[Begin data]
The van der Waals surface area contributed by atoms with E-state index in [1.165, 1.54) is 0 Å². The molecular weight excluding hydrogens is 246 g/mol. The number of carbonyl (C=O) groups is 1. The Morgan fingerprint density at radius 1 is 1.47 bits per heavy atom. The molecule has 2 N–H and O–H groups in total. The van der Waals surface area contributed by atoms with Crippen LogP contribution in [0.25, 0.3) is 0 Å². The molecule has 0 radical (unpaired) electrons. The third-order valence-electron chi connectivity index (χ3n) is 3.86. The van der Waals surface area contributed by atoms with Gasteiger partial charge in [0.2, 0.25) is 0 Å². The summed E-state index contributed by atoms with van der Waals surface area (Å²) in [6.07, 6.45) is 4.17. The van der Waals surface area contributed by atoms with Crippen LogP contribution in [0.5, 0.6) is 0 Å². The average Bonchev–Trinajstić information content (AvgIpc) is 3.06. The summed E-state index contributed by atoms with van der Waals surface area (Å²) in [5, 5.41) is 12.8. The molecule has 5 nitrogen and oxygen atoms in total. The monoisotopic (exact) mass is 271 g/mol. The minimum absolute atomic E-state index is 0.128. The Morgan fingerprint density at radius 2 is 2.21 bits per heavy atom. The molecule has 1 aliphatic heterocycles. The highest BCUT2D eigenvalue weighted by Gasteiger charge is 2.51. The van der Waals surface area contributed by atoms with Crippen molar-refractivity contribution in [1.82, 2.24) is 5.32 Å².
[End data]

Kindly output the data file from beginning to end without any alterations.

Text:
The van der Waals surface area contributed by atoms with E-state index in [1.165, 1.54) is 0 Å². The molecular weight excluding hydrogens is 246 g/mol. The number of carbonyl (C=O) groups is 1. The Morgan fingerprint density at radius 1 is 1.47 bits per heavy atom. The molecule has 2 N–H and O–H groups in total. The van der Waals surface area contributed by atoms with Crippen LogP contribution in [0.25, 0.3) is 0 Å². The molecule has 0 radical (unpaired) electrons. The third-order valence-electron chi connectivity index (χ3n) is 3.86. The van der Waals surface area contributed by atoms with Gasteiger partial charge in [0.2, 0.25) is 0 Å². The summed E-state index contributed by atoms with van der Waals surface area (Å²) in [6.07, 6.45) is 4.17. The van der Waals surface area contributed by atoms with Crippen LogP contribution in [0.5, 0.6) is 0 Å². The average Bonchev–Trinajstić information content (AvgIpc) is 3.06. The summed E-state index contributed by atoms with van der Waals surface area (Å²) in [5, 5.41) is 12.8. The molecule has 5 nitrogen and oxygen atoms in total. The monoisotopic (exact) mass is 271 g/mol. The minimum absolute atomic E-state index is 0.128. The Morgan fingerprint density at radius 2 is 2.21 bits per heavy atom. The molecule has 1 aliphatic heterocycles. The highest BCUT2D eigenvalue weighted by Gasteiger charge is 2.51. The van der Waals surface area contributed by atoms with Crippen molar-refractivity contribution in [1.82, 2.24) is 5.32 Å².